The out election forecasting whiz, Nate Silver, admitted today he “screwed up.”
Silver had from the start dismissed Donald Trump’s chances of winning the Republican nomination, and he didn’t do it based on the numbers.
“We didn’t just get unlucky: We made a big mistake,” wrote Silver today, explaining how he and the rest of his staff at FiveThirtyEight lost their bearings.
In August 2015, Silver estimated that Trump had just a 2 percent chance of winning the nomination, labeling him a “fringe” candidate. “Trump’s campaign will fail by one means or another,” he predicted.
Silver very slowly revised upward those teeny chances. By the end of last year, with Trump continuing to dominate all polling, Silver still had Trump’s chances in the single digits.
“The big mistake is a curious one for a website that focuses on statistics,” he wrote. “Unlike virtually every other forecast we publish at FiveThirtyEight — including the primary and caucus projections I just mentioned — our early estimates of Trump’s chances weren’t based on a statistical model. Instead, they were what we sometimes called ‘subjective odds’ — which is to say, educated guesses. In other words, we were basically acting like pundits, but attaching numbers to our estimates. And we succumbed to some of the same biases that pundits often suffer, such as not changing our minds quickly enough in the face of new evidence.“
They became victims of “a kind of rigid empiricism,” he said.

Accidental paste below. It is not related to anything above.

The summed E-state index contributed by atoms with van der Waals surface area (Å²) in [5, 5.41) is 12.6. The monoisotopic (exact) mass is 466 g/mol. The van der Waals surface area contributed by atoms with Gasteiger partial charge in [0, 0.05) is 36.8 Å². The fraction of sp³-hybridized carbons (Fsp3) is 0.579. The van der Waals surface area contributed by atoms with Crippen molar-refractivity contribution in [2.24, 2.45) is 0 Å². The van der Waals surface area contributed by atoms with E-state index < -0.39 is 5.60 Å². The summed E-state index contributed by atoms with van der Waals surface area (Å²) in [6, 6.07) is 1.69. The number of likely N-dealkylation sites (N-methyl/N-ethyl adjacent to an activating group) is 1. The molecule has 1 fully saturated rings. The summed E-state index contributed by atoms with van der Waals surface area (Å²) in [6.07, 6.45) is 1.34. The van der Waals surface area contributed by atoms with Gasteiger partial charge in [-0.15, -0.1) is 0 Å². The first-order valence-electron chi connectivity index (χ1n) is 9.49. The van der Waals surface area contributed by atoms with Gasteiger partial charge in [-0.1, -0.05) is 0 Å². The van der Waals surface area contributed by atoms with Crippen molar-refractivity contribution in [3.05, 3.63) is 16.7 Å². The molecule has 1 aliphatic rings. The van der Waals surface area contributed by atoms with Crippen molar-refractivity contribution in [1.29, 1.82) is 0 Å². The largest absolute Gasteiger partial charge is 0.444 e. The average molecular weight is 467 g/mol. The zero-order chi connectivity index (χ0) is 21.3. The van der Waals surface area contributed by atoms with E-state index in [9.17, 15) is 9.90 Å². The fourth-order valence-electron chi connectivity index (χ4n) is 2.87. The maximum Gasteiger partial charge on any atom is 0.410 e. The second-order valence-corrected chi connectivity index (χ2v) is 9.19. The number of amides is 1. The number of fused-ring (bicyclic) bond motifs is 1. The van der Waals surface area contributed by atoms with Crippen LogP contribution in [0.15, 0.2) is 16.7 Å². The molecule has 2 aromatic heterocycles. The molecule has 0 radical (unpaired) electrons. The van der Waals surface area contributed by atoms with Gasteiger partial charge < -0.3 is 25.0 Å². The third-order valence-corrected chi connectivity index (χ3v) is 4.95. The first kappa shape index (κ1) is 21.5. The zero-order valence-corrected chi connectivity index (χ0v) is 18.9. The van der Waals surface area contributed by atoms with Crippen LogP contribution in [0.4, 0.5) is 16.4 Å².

In typical Silver-style, his column today is more than 5,000 words and comes with 18 footnotes, explaining every possible facet of what was overlooked.
Admirers of Silver’s data-based approach to interpreting elections are forced to reconcile this misstep with his past success. Silver famously predicted the results of the 2008 election of Barack Obama in 49 out of 50 states. He also got all 35 U.S. Senate races right that year. Most recently, he picked every state correctly in the 2012 Obama versus Romney match-up.
Still, Silver isn’t admitting he got it entirely wrong in this cycle’s Republican primary, noting that basically no one saw Trump’s success coming, and warning against something he calls “hindsight bias.” In other words, Silver doesn’t expect to dramatically revise his famous “poll-plus” model for predicting election outcomes.
“Trump is one of the most astonishing stories in American political history,” wrote Silver. “If you really expected the Republican front-runner to be bragging about the size of his anatomy in a debate, or to be spending his first week as the presumptive nominee feuding with the Republican speaker of the House and embroiled in a controversy over a tweet about a taco salad, then more power to you.”
He added, “Sometimes, low-probability events come through.”